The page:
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Osage School District tackles new vaccination mandate

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Leichsenring and other

From left to right, Osage Athletic Director Michael Henson, middle school Principal Sarah Leichsenring, and Curriculum Director Angela Rowan.

At a special board meeting of the Osage Community School District on Jan. 4, board members tackled the new mandated policy updates handed down from the Iowa Association of School Boards (IASB) in response to the OHSA Emergency Temporary Standard (ETS) mandates.

Sarah Leichsenring and Kelsey Jensen

Osage Middle School Principal Sarah Leichsenring, left, and Osage School Board Member Kelsey Jensen speak after the Jan. 4 special school board meeting.

According to the United States Department of Labor, the United States Court of Appeals for the Sixth Circuit dissolved the Fifth Circuit’s stay of the Vaccination and Testing ETS, possibly sending the ETS on to the United States Supreme Court.

The ETS was originally published in the Federal Register on Nov. 5, 2021.

“Let’s say this goes to the Supreme Court,” said Osage Community School District Superintendent Barb Schwamman. “We adopt these tonight, and most schools in the State of Iowa are adopting these policies this week… from the meetings I’ve been sitting in.”

Some schools adopted the policies immediately.

“What will happen, we’ll be able to suspend the policy, and I have that authority to do it, because it’s a federal thing,” Schwamman said. “And if it goes to the courts, and because we already had policy 209.4 (suspension of policy in place), then we can suspend the policy.”

Schwamman said that every school must have a plan in place. The Osage School District has emailed their staff and collected vaccination cards.

“We started the process to prove we are taking it seriously,” Schwamman said, adding that the fines for noncompliance are $136,000 for the district. Each individual case is $13,000.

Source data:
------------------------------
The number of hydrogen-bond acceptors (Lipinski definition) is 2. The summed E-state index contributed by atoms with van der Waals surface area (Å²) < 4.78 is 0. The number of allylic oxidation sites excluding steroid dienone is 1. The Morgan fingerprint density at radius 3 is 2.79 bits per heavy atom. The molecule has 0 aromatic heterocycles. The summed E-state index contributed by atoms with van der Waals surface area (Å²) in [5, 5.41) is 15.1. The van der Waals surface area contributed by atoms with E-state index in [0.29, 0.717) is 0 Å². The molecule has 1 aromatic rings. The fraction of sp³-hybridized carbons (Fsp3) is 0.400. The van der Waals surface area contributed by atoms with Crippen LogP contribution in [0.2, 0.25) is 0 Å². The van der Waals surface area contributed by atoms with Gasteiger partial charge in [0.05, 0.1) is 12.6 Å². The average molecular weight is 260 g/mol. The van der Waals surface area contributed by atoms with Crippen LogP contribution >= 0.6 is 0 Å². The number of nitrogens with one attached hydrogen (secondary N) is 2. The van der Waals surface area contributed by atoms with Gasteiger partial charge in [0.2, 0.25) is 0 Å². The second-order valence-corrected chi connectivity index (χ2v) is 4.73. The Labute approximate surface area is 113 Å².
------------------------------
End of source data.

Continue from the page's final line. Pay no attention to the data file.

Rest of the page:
OSHA will not issue citations for noncompliance of ETS requirements before Jan. 10, according to the U.S. Department of Labor. Schwamman said that date is when facemasks for unvaccinated staff must be worn, and COVID-19 testing begins on Feb. 9.

For employers with over 100 employees, staff must present a card to prove they are vaccinated, or they will be required to wear a mask and be tested weekly.

“We legally cannot get around it,” Schwamman said. “You can control what the policies look like and what they say, but you can’t say we’re not going to do this. We can put it off for a few days and see what happens, but then you’re not putting forth a good faith effort of putting a plan in place.”

“Then you can risk being fined,” said School Business Official/School Board Secretary Helen Burrington.

Schwamman believes the Feb. 9 date allows the district time to work on its testing protocol. The school has been collaborating with Mitchell County Regional Health Center on a saliva test, which day of the week staff members would test, and how to get testing done, whether it is at the school or at the health center.

Administrators have also been in touch with Mitchell County Public Health Coordinator Jessa Ketelsen

The board voted on six emergency OSHA board policies. After Rick Sletten made a motion to approve the policies, there was an extended pause among the other members of the board, as Sletten waited for one of them to second the motion.

Eventually, board member Kelsey Jensen seconded the motion.

“Under testing, I wonder if we can add at the expense of the employee, they have to be tested on a weekly basis,” said board member Laura Potter. Schwamman replied that testing staff at their expense was the intention.

The exact language states, “Beginning Jan. 4, 2022, employees who are not fully vaccinated must submit proof of negative COVID test results every seven days at the employee’s expense.”

At the Dec. 21 school board meeting, Schwamman indicated she had met with vocal employees who are not vaccinated. After explaining what position OSHA standards are placing the district, those employees indicated they would get the vaccine to avoid weekly testing. However, according to Schwamman, some will not change their minds.

Schwamman added she would be the one who approves or denies medical or religious accommodation request forms.

For better or worse, the school must continue to prepare for OSHA’s mandated policy updates.

“You do what you need to do after the Supreme Court rules,” Sletten said.

Jason W. Selby is the community editor for the Mitchell Country Press News. He can be reached at 515-971-6217, or by email at jason.selby@globegazette.com.

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